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Heading Off the Next Pandemic

By Jim Robbins, KHN

As the COVID pandemic heads for a showdown with vaccines it’s expected to lose, many experts in the field of emerging infectious diseases are already focused on preventing the next one.

They fear another virus will leap from wildlife into humans, one that is far more lethal but spreads as easily as SARS-CoV-2, the strain of coronavirus that causes COVID-19. A virus like that could change the trajectory of life on the planet, experts say.

“What keeps me up at night is that another coronavirus like MERS, which has a much, much higher mortality rate, becomes as transmissible as COVID,” said Christian Walzer, executive director of health at the Wildlife Conservation Society. “The logistics and the psychological trauma of that would be unbearable.”

SARS-CoV-2 has an average mortality rate of less than 1 percent, while the mortality rate for Middle East respiratory syndrome, or MERS—which spread from camels into humans—is 35 percent. Other viruses that have leapt the species barrier to humans, such as bat-borne Nipah, have a mortality rate as high as 75 percent.

“There is a huge diversity of viruses in nature, and there is the possibility that one has the Goldilocks characteristics of pre-symptomatic transmission with a high fatality rate,” said Raina Plowright, a virus researcher at the Bozeman Disease Ecology Lab in Montana. (COVID-19 is highly transmissible before the onset of symptoms but fortunately is far less lethal than several other known viruses.) “It would change civilization.”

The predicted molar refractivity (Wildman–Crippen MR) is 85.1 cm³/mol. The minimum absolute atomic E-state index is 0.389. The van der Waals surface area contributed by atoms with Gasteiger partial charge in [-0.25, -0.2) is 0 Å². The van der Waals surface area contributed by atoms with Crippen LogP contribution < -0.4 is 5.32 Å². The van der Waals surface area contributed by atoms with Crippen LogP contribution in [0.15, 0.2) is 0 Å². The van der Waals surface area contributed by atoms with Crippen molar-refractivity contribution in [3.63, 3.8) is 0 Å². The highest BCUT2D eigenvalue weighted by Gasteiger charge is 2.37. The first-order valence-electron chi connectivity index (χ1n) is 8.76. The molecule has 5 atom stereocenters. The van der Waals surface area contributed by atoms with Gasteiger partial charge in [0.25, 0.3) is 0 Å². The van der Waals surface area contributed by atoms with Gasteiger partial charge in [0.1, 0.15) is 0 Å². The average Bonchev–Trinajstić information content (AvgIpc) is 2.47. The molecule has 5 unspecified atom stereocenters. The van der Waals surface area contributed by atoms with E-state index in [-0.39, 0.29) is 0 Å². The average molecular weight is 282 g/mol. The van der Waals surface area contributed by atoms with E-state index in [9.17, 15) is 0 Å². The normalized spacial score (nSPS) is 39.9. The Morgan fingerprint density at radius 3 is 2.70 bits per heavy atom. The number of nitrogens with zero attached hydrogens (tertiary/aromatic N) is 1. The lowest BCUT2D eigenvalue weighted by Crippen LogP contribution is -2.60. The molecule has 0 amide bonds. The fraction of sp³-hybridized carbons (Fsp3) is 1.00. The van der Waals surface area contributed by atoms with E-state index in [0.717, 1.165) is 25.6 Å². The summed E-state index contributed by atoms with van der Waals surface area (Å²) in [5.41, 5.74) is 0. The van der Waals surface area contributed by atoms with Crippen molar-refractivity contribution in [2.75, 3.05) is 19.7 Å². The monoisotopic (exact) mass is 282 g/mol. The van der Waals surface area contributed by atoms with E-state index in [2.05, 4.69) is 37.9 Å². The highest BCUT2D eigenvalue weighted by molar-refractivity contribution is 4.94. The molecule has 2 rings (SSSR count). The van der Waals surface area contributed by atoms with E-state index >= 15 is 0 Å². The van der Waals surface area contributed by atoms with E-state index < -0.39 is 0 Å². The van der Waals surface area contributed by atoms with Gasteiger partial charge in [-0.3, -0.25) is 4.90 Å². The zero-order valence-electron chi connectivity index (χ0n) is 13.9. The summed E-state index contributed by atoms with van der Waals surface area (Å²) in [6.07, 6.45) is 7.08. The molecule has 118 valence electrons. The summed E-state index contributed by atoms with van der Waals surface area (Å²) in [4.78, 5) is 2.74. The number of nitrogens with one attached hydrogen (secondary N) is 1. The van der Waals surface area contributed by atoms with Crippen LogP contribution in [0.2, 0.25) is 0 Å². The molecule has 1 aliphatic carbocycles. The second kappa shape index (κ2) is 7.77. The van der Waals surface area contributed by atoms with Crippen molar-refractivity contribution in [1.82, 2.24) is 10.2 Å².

That’s why in November the German Federal Foreign Office and the Wildlife Conservation Society held a virtual conference called One Planet, One Health, One Future, aimed at heading off the next pandemic by helping world leaders understand that killer viruses like SARS-CoV-2—and many other less deadly pathogens—are unleashed on the world by the destruction of nature.

With the world’s attention gripped by the spread of the coronavirus, infectious disease experts are redoubling their efforts to show the robust connection between the health of nature, wildlife and humans. It is a concept known as One Health.

While the idea is widely accepted by health officials, many governments have not factored it into policies. So the conference was timed to coincide with the meeting of the world’s economic superpowers, the G20, to urge them to recognize the threat that wildlife-borne pandemics pose, not only to people but also to the global economy.

The Wildlife Conservation Society—America’s oldest conservation organization, founded in 1895—has joined with 20 other leading conservation groups to ask government leaders “to prioritize protection of highly intact forests and other ecosystems, and work in particular to end commercial wildlife trade and markets for human consumption as well as all illegal and unsustainable wildlife trade,” they said in a recent press release.

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